As the strip continued into 1972, so it became more and more divorced from the original television series. No longer was the time barrier located at St. Oswald but now had a bizzare habit of scooping Liz and Simon when they least expected it and allowing them to travel to other planets, meet mythical figures, encounter monsters and many other broader fantasy-based situations.

The strip ended in issue 2.50 with the conclusion of an off-the-wall two part adventure which even dispensed with the time barrier itself and saw Liz and Simon transported to a surreal Earth courtesy of a mysterious UFO.

A comic strip also appeared in the 1972 "Look-in" annual and saw the two children catapulted by the time barrier to a future world dominated by a bald headed super villain known only as "The Botanist" (!) Like the strip in the weekly comic, the annual story suggested that the time barrier and the Ministry field were located near the sea on the Cornish coast.

Click here for a sample page.

In 1973, to coincide with the TV serial's re-run on the ITV network, "Look-in" reprinted 'The Maid of Falmouth' colour Timeslip strip in black and white in it's Summer Special.

The Angus P. Alan / Michael Noble strips

1. "The Cavemen" (Issues 1.1 – 1.5 )
Simon and Liz stumble on a primitive world of cavemen and prehistoric creatures that they only later learn is a future Earth…

Click here for a sample page.
2. "Robot World" (Issues 1.5 – 1.14)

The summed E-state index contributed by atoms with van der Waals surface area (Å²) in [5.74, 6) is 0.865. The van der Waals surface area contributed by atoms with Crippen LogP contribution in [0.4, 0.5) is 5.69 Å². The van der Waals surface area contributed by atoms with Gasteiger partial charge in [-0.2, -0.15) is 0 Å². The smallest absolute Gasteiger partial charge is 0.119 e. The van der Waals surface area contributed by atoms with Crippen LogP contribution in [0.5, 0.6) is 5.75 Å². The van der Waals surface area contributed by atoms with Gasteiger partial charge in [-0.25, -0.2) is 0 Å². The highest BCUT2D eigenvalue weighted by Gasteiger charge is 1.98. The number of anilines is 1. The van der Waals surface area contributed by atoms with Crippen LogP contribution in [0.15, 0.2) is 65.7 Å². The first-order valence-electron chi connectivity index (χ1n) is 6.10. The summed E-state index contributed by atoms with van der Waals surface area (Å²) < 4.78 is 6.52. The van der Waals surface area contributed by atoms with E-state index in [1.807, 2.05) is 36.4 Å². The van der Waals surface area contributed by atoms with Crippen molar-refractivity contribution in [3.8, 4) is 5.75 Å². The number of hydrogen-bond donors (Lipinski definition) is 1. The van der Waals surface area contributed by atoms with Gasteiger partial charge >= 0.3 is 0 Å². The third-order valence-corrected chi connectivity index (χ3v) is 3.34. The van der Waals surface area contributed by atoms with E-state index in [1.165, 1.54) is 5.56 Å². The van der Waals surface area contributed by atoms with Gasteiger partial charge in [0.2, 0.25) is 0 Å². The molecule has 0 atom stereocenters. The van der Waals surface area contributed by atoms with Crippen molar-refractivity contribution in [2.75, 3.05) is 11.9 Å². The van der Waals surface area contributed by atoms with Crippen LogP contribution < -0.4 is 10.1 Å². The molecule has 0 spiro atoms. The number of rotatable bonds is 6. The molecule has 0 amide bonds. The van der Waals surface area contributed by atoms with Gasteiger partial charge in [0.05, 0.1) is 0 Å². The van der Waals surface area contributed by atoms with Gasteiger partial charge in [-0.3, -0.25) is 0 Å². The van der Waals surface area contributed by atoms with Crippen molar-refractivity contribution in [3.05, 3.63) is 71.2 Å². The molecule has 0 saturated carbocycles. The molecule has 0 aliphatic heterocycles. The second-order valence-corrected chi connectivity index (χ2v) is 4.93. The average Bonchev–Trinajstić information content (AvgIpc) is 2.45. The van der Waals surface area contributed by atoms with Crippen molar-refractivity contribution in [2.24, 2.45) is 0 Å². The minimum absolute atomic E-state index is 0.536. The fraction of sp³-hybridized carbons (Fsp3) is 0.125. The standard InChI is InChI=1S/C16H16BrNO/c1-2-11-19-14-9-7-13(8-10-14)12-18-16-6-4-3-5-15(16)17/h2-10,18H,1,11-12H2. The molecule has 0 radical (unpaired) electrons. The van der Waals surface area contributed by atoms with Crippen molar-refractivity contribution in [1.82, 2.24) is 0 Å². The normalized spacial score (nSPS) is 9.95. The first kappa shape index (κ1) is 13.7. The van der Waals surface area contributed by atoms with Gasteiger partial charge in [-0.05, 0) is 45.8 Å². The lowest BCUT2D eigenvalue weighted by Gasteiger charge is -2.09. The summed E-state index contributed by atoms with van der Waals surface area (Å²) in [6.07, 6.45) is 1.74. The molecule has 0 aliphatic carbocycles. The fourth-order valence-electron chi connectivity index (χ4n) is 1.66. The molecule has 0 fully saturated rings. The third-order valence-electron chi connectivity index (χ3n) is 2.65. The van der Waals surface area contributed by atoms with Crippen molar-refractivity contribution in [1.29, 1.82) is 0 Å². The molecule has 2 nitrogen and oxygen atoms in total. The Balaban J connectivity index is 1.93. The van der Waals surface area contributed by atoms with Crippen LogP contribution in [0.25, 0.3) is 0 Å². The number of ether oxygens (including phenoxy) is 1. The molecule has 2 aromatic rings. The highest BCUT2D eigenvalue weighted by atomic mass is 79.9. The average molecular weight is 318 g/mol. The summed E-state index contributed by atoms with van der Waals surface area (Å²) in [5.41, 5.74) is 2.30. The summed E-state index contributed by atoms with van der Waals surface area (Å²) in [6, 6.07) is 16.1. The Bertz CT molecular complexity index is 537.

Simon and Liz find themselves again in the future but this time on an Earth ruled by robots…
3. "Egypt" (Issues 1.14 – 1.21)
The time barrier takes the two children back to ancient Egypt.

4. "The Maid of Falmouth" (Issues 1.21 – 1.26)
Liz and Simon head off through the time barrier on a mission to discover more about the sinking of a sailing ship for Commander Traynor and Liz's father. To their horror, they arrive in London in 1666 where they become cut off from the time barrier.

Click here for sample pages from the final installment.

(NB – Titles are the author's own as no story titles were given in "Look-in".)


Throughout the course of (and a little beyond) Timeslip's television run, "Look-in" provided the show with a number of specially commissioned publicity pieces through articles and posters.

Issue 1.9 saw Cheryl Burfield and Spencer Banks posing for photographs amongst the full size fibreglass dinosaurs of Crystal Palace. Both were out of their television costumes and wearing more "with it" gear. Spencer (minus his prop glasses) wore a cream jacket, yellow & orange patterned shirt and dark brown tie whilst Cheryl (minus pigtails!) wore a dark top with a lighter quarter length skirt. The accompanying interview revealed little and the piece was re-hashed into the 1972 "Look-in" annual.

(Click here for the text and pics from the "Look-in" annual.)

Issue 1.24 saw an interview with "cover girl" Cheryl Burfield principally about her large collection of international dolls.

Click here for cover.

Shortly into its first year, "Look-in" began a series of short comic strips under the umbrella title "Celebrity Choice". These were an anthology of non-TV based strips 'introduced' by various guest celebrities (or rather their photographic likenesses and a speech bubble!). Cheryl and Spencer took their turn with a 3 part strip story entitled Sabotage! running from issue 1.35 to 1.37. Shortly after, Peter Fairley, in his day job as ITN Science Correspondent, introduced a 4 part SF tale entitled Mystery of the Moondust! from issue 1.40 to 1.43.

Timeslip also featured on the covers of issues 2.11 (artwork by Mike Noble) and 2.27. (Issue 2.6 featured an artwork cover of Spencer Banks in his role as Martin in "Tightrope" with the background depicting Simon going through the time barrier!)

Click here to see issue 2.11 artwork by Mike Noble

(With thanks to Shaqui for his input)